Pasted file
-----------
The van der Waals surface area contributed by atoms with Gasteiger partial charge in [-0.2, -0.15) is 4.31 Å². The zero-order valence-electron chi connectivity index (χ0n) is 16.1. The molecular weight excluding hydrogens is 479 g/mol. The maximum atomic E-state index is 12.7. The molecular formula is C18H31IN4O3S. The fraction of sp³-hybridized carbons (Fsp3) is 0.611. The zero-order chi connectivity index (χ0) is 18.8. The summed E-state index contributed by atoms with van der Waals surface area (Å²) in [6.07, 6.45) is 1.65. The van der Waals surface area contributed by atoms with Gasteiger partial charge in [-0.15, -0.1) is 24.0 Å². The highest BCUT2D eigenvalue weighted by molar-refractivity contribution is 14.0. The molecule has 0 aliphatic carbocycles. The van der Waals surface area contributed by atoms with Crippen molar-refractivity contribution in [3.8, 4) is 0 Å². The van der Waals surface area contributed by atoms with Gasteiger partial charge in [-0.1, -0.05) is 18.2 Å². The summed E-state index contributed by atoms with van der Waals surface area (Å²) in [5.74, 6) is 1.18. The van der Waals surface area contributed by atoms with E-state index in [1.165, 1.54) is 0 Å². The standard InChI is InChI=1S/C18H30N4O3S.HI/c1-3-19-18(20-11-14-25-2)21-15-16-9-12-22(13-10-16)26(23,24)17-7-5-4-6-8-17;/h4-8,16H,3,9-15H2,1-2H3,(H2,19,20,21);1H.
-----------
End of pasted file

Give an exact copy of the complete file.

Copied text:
The van der Waals surface area contributed by atoms with Gasteiger partial charge in [-0.2, -0.15) is 4.31 Å². The zero-order valence-electron chi connectivity index (χ0n) is 16.1. The molecular weight excluding hydrogens is 479 g/mol. The maximum atomic E-state index is 12.7. The molecular formula is C18H31IN4O3S. The fraction of sp³-hybridized carbons (Fsp3) is 0.611. The zero-order chi connectivity index (χ0) is 18.8. The summed E-state index contributed by atoms with van der Waals surface area (Å²) in [6.07, 6.45) is 1.65. The van der Waals surface area contributed by atoms with Gasteiger partial charge in [-0.15, -0.1) is 24.0 Å². The highest BCUT2D eigenvalue weighted by molar-refractivity contribution is 14.0. The molecule has 0 aliphatic carbocycles. The van der Waals surface area contributed by atoms with Crippen molar-refractivity contribution in [3.8, 4) is 0 Å². The van der Waals surface area contributed by atoms with Gasteiger partial charge in [-0.1, -0.05) is 18.2 Å². The summed E-state index contributed by atoms with van der Waals surface area (Å²) in [5.74, 6) is 1.18. The van der Waals surface area contributed by atoms with E-state index in [1.165, 1.54) is 0 Å². The standard InChI is InChI=1S/C18H30N4O3S.HI/c1-3-19-18(20-11-14-25-2)21-15-16-9-12-22(13-10-16)26(23,24)17-7-5-4-6-8-17;/h4-8,16H,3,9-15H2,1-2H3,(H2,19,20,21);1H.